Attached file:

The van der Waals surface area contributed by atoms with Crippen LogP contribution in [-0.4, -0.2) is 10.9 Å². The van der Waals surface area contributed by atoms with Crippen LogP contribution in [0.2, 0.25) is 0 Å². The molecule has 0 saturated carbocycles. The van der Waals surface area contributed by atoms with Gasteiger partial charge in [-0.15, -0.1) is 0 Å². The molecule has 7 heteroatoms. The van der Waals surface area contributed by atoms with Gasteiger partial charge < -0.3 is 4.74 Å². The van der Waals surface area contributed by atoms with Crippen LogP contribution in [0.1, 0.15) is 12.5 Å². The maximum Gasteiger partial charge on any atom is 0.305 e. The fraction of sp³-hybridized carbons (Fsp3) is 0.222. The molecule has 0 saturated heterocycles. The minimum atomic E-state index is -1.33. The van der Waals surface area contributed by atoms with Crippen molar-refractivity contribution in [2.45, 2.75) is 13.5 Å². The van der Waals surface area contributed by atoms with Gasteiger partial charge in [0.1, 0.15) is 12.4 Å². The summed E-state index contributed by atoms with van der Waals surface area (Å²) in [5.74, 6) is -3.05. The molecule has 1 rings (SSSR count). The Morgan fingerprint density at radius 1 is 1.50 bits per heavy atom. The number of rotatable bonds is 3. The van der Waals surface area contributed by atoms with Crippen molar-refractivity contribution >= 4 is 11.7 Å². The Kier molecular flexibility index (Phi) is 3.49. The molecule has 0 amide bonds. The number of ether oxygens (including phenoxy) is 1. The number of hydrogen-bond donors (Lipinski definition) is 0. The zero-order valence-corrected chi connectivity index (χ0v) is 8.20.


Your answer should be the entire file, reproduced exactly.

The van der Waals surface area contributed by atoms with Crippen LogP contribution in [-0.4, -0.2) is 10.9 Å². The van der Waals surface area contributed by atoms with Crippen LogP contribution in [0.2, 0.25) is 0 Å². The molecule has 0 saturated carbocycles. The van der Waals surface area contributed by atoms with Gasteiger partial charge in [-0.15, -0.1) is 0 Å². The molecule has 7 heteroatoms. The van der Waals surface area contributed by atoms with Gasteiger partial charge < -0.3 is 4.74 Å². The van der Waals surface area contributed by atoms with Crippen LogP contribution in [0.1, 0.15) is 12.5 Å². The maximum Gasteiger partial charge on any atom is 0.305 e. The fraction of sp³-hybridized carbons (Fsp3) is 0.222. The molecule has 0 saturated heterocycles. The minimum atomic E-state index is -1.33. The van der Waals surface area contributed by atoms with Crippen molar-refractivity contribution in [2.45, 2.75) is 13.5 Å². The van der Waals surface area contributed by atoms with Gasteiger partial charge in [0.1, 0.15) is 12.4 Å². The summed E-state index contributed by atoms with van der Waals surface area (Å²) in [5.74, 6) is -3.05. The molecule has 1 rings (SSSR count). The Morgan fingerprint density at radius 1 is 1.50 bits per heavy atom. The number of rotatable bonds is 3. The van der Waals surface area contributed by atoms with Crippen molar-refractivity contribution >= 4 is 11.7 Å². The Kier molecular flexibility index (Phi) is 3.49. The molecule has 0 amide bonds. The number of ether oxygens (including phenoxy) is 1. The number of hydrogen-bond donors (Lipinski definition) is 0. The zero-order valence-corrected chi connectivity index (χ0v) is 8.20.